On May 18, 2017, US Trade Representative Robert Lighthizer formally notified the US Congress of President Donald Trump’s intent to renegotiate the North American Free Trade Agreement (NAFTA). In letters transmitted to senior Congressional leaders, Ambassador Lighthizer pledged that the administration will consult closely with Congress to ensure its negotiating positions are consistent with the priorities and objectives set out under the Bipartisan Congressional Trade Priorities and Accountability Act, Trade Promotion Authority (TPA) legislation passed into law in 2015. The letter acknowledges how much the world has changed in the 25 years since NAFTA was first negotiated and states that the administration aims to modernize NAFTA to include provisions addressing issues like “intellectual property rights, regulatory practices, state-owned enterprises, services, customs procedures, sanitary and phytosanitary measures, labor, environment, and small and medium enterprises.” It also reiterates the administration’s pledge to pursue strong implementation and enforcement of trade commitments.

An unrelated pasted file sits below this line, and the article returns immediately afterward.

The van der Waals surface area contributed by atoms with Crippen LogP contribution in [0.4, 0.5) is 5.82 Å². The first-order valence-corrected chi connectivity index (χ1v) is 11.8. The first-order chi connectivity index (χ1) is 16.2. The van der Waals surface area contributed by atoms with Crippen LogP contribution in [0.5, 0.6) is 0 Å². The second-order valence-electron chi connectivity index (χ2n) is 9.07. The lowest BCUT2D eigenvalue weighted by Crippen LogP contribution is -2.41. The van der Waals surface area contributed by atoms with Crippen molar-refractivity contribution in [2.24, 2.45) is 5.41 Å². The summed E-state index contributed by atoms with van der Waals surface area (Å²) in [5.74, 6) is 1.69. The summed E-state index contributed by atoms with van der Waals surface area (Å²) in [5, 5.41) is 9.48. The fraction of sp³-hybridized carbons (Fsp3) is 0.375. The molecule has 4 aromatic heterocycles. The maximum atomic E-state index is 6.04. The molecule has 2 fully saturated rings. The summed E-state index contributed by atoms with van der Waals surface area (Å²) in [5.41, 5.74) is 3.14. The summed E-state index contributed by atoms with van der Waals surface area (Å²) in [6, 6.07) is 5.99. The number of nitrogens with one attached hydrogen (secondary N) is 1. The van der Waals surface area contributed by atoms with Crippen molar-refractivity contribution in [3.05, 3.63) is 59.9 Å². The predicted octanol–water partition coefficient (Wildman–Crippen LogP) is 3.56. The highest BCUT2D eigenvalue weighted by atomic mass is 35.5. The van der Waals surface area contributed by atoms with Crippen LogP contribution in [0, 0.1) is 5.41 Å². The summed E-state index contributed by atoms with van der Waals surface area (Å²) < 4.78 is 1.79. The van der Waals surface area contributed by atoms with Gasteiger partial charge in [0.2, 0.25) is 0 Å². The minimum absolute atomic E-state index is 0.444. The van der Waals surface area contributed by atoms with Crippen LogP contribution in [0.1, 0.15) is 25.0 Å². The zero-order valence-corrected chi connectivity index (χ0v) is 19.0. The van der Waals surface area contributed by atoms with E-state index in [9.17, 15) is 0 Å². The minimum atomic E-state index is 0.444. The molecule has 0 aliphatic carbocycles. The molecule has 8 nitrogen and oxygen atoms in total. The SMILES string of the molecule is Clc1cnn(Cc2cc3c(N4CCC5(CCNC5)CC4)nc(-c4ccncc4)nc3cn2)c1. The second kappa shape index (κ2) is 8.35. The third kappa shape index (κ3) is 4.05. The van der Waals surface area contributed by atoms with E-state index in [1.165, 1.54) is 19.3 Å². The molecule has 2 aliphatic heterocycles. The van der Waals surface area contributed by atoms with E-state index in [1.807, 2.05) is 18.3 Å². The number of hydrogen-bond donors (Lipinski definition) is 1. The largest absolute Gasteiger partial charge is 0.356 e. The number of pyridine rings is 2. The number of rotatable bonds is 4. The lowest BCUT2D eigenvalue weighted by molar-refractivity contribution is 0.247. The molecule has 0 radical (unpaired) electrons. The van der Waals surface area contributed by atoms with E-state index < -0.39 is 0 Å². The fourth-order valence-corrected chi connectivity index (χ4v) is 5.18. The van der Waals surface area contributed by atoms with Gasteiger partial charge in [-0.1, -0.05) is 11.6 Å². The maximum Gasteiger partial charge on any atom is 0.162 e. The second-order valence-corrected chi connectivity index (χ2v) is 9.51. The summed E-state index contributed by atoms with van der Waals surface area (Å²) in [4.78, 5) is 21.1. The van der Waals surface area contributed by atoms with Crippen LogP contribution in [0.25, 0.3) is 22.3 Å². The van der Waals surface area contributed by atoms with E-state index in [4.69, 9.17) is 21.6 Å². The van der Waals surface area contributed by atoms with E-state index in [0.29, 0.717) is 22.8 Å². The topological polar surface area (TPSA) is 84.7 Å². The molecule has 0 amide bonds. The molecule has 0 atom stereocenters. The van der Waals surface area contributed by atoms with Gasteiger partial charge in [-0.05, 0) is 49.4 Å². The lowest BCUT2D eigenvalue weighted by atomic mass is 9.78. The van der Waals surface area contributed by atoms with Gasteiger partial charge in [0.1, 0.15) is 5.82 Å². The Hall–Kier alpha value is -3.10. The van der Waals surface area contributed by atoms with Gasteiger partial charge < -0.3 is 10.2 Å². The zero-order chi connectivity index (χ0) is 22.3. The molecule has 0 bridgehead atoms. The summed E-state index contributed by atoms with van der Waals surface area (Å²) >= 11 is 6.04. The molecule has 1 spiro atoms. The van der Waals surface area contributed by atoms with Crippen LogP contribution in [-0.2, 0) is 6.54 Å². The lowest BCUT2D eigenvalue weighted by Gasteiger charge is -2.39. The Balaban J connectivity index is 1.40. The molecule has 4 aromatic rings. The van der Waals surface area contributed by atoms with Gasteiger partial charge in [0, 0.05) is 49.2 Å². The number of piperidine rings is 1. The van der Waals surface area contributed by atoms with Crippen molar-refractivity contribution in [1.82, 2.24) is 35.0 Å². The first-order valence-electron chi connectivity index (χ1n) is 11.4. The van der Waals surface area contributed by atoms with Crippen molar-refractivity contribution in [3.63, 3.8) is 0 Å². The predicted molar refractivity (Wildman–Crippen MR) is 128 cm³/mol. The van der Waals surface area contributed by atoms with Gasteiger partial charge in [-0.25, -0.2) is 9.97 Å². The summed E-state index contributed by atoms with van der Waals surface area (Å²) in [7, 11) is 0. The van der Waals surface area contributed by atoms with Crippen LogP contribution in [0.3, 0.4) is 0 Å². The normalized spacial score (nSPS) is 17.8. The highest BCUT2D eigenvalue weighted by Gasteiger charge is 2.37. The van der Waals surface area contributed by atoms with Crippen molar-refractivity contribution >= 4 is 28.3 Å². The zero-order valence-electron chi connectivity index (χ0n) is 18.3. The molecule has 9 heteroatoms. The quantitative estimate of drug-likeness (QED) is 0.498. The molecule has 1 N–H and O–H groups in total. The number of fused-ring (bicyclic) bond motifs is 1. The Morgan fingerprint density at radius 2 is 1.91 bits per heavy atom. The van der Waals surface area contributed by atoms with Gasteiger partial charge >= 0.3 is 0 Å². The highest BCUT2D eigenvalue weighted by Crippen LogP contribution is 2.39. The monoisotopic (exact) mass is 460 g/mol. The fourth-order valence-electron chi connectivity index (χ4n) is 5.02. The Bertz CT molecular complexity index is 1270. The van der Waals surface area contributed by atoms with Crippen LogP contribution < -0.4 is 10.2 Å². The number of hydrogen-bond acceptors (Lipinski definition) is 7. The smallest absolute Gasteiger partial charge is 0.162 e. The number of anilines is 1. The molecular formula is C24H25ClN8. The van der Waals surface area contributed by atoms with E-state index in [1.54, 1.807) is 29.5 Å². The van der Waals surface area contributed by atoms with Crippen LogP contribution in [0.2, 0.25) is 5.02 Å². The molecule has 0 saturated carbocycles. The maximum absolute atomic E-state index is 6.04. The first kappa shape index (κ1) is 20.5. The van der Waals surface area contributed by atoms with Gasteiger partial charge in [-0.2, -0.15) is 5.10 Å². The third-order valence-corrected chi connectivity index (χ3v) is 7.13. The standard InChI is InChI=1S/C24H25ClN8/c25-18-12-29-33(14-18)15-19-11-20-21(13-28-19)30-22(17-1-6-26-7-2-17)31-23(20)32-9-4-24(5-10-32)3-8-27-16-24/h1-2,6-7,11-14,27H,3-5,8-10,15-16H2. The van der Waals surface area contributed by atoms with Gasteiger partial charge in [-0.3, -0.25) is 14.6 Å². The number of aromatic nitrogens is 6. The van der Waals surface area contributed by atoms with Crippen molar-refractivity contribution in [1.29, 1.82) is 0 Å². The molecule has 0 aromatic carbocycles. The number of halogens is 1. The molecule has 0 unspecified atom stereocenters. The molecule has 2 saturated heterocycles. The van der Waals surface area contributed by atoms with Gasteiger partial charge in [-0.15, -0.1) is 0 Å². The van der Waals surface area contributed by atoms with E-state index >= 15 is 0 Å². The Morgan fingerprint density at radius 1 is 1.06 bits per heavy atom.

Ambassador Lighthizer’s letter triggers a 90-day consultation period, during which he and other senior administration officials will work with Congress to develop the country’s negotiating objectives. While formal talks between the US, Canada and Mexico can begin no earlier than mid-August, US and international stakeholders must engage with Trump Administration officials and lawmakers as soon as possible if they wish to be a part of the discussion. A late summer start also leaves a relatively short window for NAFTA negotiations to be concluded before Mexico’s July 2018 presidential elections.